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Switchable Ionic Liquids as Delignification Solvents for Lignocellulosic Materials

Authors

  • Ikenna Anugwom,

    1. Laboratory of Industrial Chemistry and Reaction Engineering, Process Chemistry Centre, Åbo Akademi University, Åbo-Turku, 20500 (Finland)
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  • Dr. Valerie Eta,

    1. Laboratory of Industrial Chemistry and Reaction Engineering, Process Chemistry Centre, Åbo Akademi University, Åbo-Turku, 20500 (Finland)
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  • Dr. Pasi Virtanen,

    1. Laboratory of Industrial Chemistry and Reaction Engineering, Process Chemistry Centre, Åbo Akademi University, Åbo-Turku, 20500 (Finland)
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  • Dr. Päivi Mäki-Arvela,

    1. Laboratory of Industrial Chemistry and Reaction Engineering, Process Chemistry Centre, Åbo Akademi University, Åbo-Turku, 20500 (Finland)
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  • Mattias Hedenström,

    1. Computation Life Science Cluster (CLIC), Department of Chemistry, Chemical–Biological Center, Umeå University, 901 87, Umeå (Sweden)
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  • Dr. Michael Hummel,

    1. Department of Forest Products Technology, School of Chemical Technology, Aalto University, P.O. Box 16300, 00076 Aalto (Finland)
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  • Prof. Herbert Sixta,

    1. Department of Forest Products Technology, School of Chemical Technology, Aalto University, P.O. Box 16300, 00076 Aalto (Finland)
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  • Prof. Jyri-Pekka Mikkola

    Corresponding author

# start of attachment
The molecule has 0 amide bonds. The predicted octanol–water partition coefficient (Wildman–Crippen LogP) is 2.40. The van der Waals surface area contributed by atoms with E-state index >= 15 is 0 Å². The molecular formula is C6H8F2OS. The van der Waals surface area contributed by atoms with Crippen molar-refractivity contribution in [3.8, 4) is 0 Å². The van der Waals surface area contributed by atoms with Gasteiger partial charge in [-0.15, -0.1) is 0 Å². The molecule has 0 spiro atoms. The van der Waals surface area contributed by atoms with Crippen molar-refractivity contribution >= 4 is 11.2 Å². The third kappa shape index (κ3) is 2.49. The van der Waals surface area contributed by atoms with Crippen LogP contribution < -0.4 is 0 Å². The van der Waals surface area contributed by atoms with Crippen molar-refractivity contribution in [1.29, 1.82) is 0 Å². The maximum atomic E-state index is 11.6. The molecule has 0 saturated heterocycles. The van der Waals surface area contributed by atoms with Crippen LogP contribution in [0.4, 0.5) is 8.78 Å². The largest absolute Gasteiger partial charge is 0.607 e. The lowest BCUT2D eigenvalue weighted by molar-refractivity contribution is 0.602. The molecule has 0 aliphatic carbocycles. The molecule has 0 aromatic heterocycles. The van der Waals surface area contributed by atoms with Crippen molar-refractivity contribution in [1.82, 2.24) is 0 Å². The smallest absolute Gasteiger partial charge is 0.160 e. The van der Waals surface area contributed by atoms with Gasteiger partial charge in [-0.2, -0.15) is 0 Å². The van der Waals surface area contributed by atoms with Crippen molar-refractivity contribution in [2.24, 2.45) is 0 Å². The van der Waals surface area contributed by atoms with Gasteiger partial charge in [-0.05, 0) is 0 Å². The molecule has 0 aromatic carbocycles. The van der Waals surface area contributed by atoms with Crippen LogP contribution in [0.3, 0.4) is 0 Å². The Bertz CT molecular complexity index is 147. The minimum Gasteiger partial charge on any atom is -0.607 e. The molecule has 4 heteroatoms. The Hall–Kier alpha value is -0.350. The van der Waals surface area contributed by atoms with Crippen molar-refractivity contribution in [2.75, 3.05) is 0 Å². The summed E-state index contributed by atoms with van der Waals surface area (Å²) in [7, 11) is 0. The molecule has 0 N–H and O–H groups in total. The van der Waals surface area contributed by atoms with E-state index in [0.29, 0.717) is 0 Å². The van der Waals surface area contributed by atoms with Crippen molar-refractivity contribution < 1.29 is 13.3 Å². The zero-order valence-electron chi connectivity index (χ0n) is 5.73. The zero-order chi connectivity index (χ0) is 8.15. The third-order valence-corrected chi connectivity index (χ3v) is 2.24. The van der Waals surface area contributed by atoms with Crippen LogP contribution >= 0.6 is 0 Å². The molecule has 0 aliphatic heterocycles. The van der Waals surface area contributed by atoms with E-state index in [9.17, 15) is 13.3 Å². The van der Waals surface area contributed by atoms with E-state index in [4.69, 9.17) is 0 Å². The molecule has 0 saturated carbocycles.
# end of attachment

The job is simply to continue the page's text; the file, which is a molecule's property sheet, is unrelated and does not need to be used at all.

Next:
1. Laboratory of Industrial Chemistry and Reaction Engineering, Process Chemistry Centre, Åbo Akademi University, Åbo-Turku, 20500 (Finland)
    2. Technical Chemistry, Department of Chemistry, Chemical-Biological Center, Umeå University, 901 87, Umeå (Sweden)
    • Laboratory of Industrial Chemistry and Reaction Engineering, Process Chemistry Centre, Åbo Akademi University, Åbo-Turku, 20500 (Finland)===

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Abstract

The transformation of lignocellulosic materials into potentially valuable resources is compromised by their complicated structure. Consequently, new economical and feasible conversion/fractionation techniques that render value-added products are intensely investigated. Herein an unorthodox and feasible fractionation method of birch chips (B. pendula) using a switchable ionic liquid (SIL) derived from an alkanol amine (monoethanol amine, MEA) and an organic super base (1,8-diazabicyclo-[5.4.0]-undec-7-ene, DBU) with two different trigger acid gases (CO2 and SO2) is studied. After SIL treatment, the dissolved fractions were selectively separated by a step-wise method using an antisolvent to induce precipitation. The SIL was recycled after concentration and evaporation of anti-solvent. The composition of undissolved wood after MEA-SO2-SIL treatment resulted in 80 wt % cellulose, 10 wt % hemicelluloses, and 3 wt % lignin, whereas MEA-CO2-SIL treatment resulted in 66 wt % cellulose, 12 wt % hemicelluloses and 11 wt % lignin. Thus, the MEA-SO2-SIL proved more efficient than the MEA-CO2-SIL, and a better solvent for lignin removal. All fractions were analyzed by gas chromatography (GC), Fourier transform infrared spectroscopy (FT-IR), 13C nuclear magnetic resonance spectroscopy (NMR) and Gel permeation chromatography (GPC).

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